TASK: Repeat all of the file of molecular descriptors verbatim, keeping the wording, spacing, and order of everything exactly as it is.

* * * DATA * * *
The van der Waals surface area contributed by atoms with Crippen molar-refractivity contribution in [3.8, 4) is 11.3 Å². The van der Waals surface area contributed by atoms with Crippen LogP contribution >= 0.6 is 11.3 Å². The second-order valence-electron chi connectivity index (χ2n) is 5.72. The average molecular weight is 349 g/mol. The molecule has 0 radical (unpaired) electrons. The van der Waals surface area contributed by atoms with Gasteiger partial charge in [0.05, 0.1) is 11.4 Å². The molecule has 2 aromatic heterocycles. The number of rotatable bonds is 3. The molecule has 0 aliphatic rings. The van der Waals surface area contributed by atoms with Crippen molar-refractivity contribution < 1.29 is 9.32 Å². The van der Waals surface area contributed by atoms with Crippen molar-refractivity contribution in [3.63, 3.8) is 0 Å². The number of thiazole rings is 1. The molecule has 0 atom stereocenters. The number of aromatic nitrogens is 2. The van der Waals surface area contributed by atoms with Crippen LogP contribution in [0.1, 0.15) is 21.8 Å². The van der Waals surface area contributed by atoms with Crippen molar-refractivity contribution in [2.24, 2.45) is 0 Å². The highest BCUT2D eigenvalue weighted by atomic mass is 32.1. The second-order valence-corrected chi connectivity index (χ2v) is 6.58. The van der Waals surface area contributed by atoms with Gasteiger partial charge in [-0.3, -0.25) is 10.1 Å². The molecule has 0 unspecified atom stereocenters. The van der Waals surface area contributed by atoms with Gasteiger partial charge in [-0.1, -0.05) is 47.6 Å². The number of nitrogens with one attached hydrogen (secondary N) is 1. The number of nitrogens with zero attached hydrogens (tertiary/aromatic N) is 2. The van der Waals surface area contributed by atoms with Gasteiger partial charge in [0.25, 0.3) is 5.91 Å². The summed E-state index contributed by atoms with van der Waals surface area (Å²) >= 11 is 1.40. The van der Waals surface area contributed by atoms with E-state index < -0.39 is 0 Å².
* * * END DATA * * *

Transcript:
The van der Waals surface area contributed by atoms with Crippen molar-refractivity contribution in [3.8, 4) is 11.3 Å². The van der Waals surface area contributed by atoms with Crippen LogP contribution >= 0.6 is 11.3 Å². The second-order valence-electron chi connectivity index (χ2n) is 5.72. The average molecular weight is 349 g/mol. The molecule has 0 radical (unpaired) electrons. The van der Waals surface area contributed by atoms with Gasteiger partial charge in [0.05, 0.1) is 11.4 Å². The molecule has 2 aromatic heterocycles. The number of rotatable bonds is 3. The molecule has 0 aliphatic rings. The van der Waals surface area contributed by atoms with Crippen molar-refractivity contribution < 1.29 is 9.32 Å². The van der Waals surface area contributed by atoms with Crippen molar-refractivity contribution in [3.63, 3.8) is 0 Å². The number of thiazole rings is 1. The molecule has 0 atom stereocenters. The number of aromatic nitrogens is 2. The van der Waals surface area contributed by atoms with Crippen LogP contribution in [0.1, 0.15) is 21.8 Å². The van der Waals surface area contributed by atoms with Crippen molar-refractivity contribution in [2.24, 2.45) is 0 Å². The highest BCUT2D eigenvalue weighted by atomic mass is 32.1. The second-order valence-corrected chi connectivity index (χ2v) is 6.58. The van der Waals surface area contributed by atoms with Gasteiger partial charge in [-0.3, -0.25) is 10.1 Å². The molecule has 0 unspecified atom stereocenters. The van der Waals surface area contributed by atoms with Gasteiger partial charge in [-0.1, -0.05) is 47.6 Å². The number of nitrogens with one attached hydrogen (secondary N) is 1. The number of nitrogens with zero attached hydrogens (tertiary/aromatic N) is 2. The van der Waals surface area contributed by atoms with Gasteiger partial charge in [0.25, 0.3) is 5.91 Å². The summed E-state index contributed by atoms with van der Waals surface area (Å²) >= 11 is 1.40. The van der Waals surface area contributed by atoms with E-state index < -0.39 is 0 Å².